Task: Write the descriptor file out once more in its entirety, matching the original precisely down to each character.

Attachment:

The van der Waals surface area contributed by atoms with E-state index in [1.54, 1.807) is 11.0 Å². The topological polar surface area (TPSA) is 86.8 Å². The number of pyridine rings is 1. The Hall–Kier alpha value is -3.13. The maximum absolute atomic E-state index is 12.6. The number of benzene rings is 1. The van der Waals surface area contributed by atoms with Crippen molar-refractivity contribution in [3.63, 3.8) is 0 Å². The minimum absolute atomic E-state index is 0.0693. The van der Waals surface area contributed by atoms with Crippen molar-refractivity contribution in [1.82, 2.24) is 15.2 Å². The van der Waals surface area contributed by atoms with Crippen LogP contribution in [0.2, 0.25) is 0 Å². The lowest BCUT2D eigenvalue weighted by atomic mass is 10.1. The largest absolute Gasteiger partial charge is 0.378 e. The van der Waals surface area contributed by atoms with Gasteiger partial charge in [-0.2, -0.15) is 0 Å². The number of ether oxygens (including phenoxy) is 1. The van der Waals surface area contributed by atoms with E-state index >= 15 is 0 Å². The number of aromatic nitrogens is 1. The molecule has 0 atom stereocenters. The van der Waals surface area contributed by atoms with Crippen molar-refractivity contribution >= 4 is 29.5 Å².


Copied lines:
The van der Waals surface area contributed by atoms with E-state index in [1.54, 1.807) is 11.0 Å². The topological polar surface area (TPSA) is 86.8 Å². The number of pyridine rings is 1. The Hall–Kier alpha value is -3.13. The maximum absolute atomic E-state index is 12.6. The number of benzene rings is 1. The van der Waals surface area contributed by atoms with Crippen molar-refractivity contribution in [3.63, 3.8) is 0 Å². The minimum absolute atomic E-state index is 0.0693. The van der Waals surface area contributed by atoms with Crippen molar-refractivity contribution in [1.82, 2.24) is 15.2 Å². The van der Waals surface area contributed by atoms with Crippen LogP contribution in [0.2, 0.25) is 0 Å². The lowest BCUT2D eigenvalue weighted by atomic mass is 10.1. The largest absolute Gasteiger partial charge is 0.378 e. The van der Waals surface area contributed by atoms with Gasteiger partial charge in [-0.2, -0.15) is 0 Å². The number of ether oxygens (including phenoxy) is 1. The van der Waals surface area contributed by atoms with E-state index >= 15 is 0 Å². The number of aromatic nitrogens is 1. The molecule has 0 atom stereocenters. The van der Waals surface area contributed by atoms with Crippen molar-refractivity contribution >= 4 is 29.5 Å².